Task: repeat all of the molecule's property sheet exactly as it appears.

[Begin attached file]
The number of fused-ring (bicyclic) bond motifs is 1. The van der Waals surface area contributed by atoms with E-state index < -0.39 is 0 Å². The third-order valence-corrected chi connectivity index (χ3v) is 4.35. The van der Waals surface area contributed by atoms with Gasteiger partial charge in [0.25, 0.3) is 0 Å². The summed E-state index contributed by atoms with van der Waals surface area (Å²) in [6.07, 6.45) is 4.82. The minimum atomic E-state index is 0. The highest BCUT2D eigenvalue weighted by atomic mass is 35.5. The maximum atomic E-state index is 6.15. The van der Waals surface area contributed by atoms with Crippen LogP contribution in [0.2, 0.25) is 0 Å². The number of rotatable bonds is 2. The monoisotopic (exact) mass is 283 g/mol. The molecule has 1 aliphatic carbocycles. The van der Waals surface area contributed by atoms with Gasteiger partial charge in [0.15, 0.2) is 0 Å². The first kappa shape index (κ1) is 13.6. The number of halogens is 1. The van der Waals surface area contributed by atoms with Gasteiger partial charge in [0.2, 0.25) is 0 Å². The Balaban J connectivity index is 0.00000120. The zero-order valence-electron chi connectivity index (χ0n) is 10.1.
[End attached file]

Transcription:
The number of fused-ring (bicyclic) bond motifs is 1. The van der Waals surface area contributed by atoms with E-state index < -0.39 is 0 Å². The third-order valence-corrected chi connectivity index (χ3v) is 4.35. The van der Waals surface area contributed by atoms with Gasteiger partial charge in [0.25, 0.3) is 0 Å². The summed E-state index contributed by atoms with van der Waals surface area (Å²) in [6.07, 6.45) is 4.82. The minimum atomic E-state index is 0. The highest BCUT2D eigenvalue weighted by atomic mass is 35.5. The maximum atomic E-state index is 6.15. The van der Waals surface area contributed by atoms with Crippen LogP contribution in [0.2, 0.25) is 0 Å². The number of rotatable bonds is 2. The monoisotopic (exact) mass is 283 g/mol. The molecule has 1 aliphatic carbocycles. The van der Waals surface area contributed by atoms with Gasteiger partial charge in [0.15, 0.2) is 0 Å². The first kappa shape index (κ1) is 13.6. The number of halogens is 1. The van der Waals surface area contributed by atoms with Gasteiger partial charge in [0.2, 0.25) is 0 Å². The Balaban J connectivity index is 0.00000120. The zero-order valence-electron chi connectivity index (χ0n) is 10.1.